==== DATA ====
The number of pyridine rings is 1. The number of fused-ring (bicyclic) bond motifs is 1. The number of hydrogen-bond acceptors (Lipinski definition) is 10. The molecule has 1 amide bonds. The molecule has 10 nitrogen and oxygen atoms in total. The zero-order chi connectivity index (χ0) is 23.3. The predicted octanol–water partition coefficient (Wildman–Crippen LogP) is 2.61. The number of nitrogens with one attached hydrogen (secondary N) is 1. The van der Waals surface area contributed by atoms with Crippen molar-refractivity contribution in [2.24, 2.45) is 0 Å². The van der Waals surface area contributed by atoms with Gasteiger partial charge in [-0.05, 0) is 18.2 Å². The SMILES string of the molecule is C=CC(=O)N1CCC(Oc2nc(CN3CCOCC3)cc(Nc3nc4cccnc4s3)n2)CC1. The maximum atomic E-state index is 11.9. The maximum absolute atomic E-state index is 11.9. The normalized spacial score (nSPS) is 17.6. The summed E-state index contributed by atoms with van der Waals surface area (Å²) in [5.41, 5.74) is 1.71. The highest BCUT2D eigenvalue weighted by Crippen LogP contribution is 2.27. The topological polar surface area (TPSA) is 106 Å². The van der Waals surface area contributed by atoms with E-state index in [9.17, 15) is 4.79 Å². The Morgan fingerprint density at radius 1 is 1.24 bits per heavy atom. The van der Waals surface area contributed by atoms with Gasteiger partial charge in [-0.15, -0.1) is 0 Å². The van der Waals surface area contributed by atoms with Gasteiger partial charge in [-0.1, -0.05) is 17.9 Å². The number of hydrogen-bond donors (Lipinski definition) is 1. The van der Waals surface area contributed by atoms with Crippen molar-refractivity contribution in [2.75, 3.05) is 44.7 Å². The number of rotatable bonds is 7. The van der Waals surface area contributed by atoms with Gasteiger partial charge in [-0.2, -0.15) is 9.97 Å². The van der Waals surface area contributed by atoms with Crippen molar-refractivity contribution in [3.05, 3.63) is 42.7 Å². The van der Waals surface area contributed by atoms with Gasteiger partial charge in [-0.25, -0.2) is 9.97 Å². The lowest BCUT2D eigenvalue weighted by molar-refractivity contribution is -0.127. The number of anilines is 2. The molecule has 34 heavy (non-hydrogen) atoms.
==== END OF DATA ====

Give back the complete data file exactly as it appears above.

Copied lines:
The number of pyridine rings is 1. The number of fused-ring (bicyclic) bond motifs is 1. The number of hydrogen-bond acceptors (Lipinski definition) is 10. The molecule has 1 amide bonds. The molecule has 10 nitrogen and oxygen atoms in total. The zero-order chi connectivity index (χ0) is 23.3. The predicted octanol–water partition coefficient (Wildman–Crippen LogP) is 2.61. The number of nitrogens with one attached hydrogen (secondary N) is 1. The van der Waals surface area contributed by atoms with Crippen molar-refractivity contribution in [2.24, 2.45) is 0 Å². The van der Waals surface area contributed by atoms with Gasteiger partial charge in [-0.05, 0) is 18.2 Å². The SMILES string of the molecule is C=CC(=O)N1CCC(Oc2nc(CN3CCOCC3)cc(Nc3nc4cccnc4s3)n2)CC1. The maximum atomic E-state index is 11.9. The maximum absolute atomic E-state index is 11.9. The normalized spacial score (nSPS) is 17.6. The summed E-state index contributed by atoms with van der Waals surface area (Å²) in [5.41, 5.74) is 1.71. The highest BCUT2D eigenvalue weighted by Crippen LogP contribution is 2.27. The topological polar surface area (TPSA) is 106 Å². The van der Waals surface area contributed by atoms with E-state index in [9.17, 15) is 4.79 Å². The Morgan fingerprint density at radius 1 is 1.24 bits per heavy atom. The van der Waals surface area contributed by atoms with Gasteiger partial charge in [-0.15, -0.1) is 0 Å². The van der Waals surface area contributed by atoms with Gasteiger partial charge in [-0.1, -0.05) is 17.9 Å². The number of hydrogen-bond donors (Lipinski definition) is 1. The van der Waals surface area contributed by atoms with Crippen molar-refractivity contribution in [2.75, 3.05) is 44.7 Å². The number of rotatable bonds is 7. The van der Waals surface area contributed by atoms with Gasteiger partial charge in [-0.2, -0.15) is 9.97 Å². The van der Waals surface area contributed by atoms with Crippen molar-refractivity contribution in [3.05, 3.63) is 42.7 Å². The van der Waals surface area contributed by atoms with Gasteiger partial charge in [-0.25, -0.2) is 9.97 Å². The lowest BCUT2D eigenvalue weighted by molar-refractivity contribution is -0.127. The number of anilines is 2. The molecule has 34 heavy (non-hydrogen) atoms.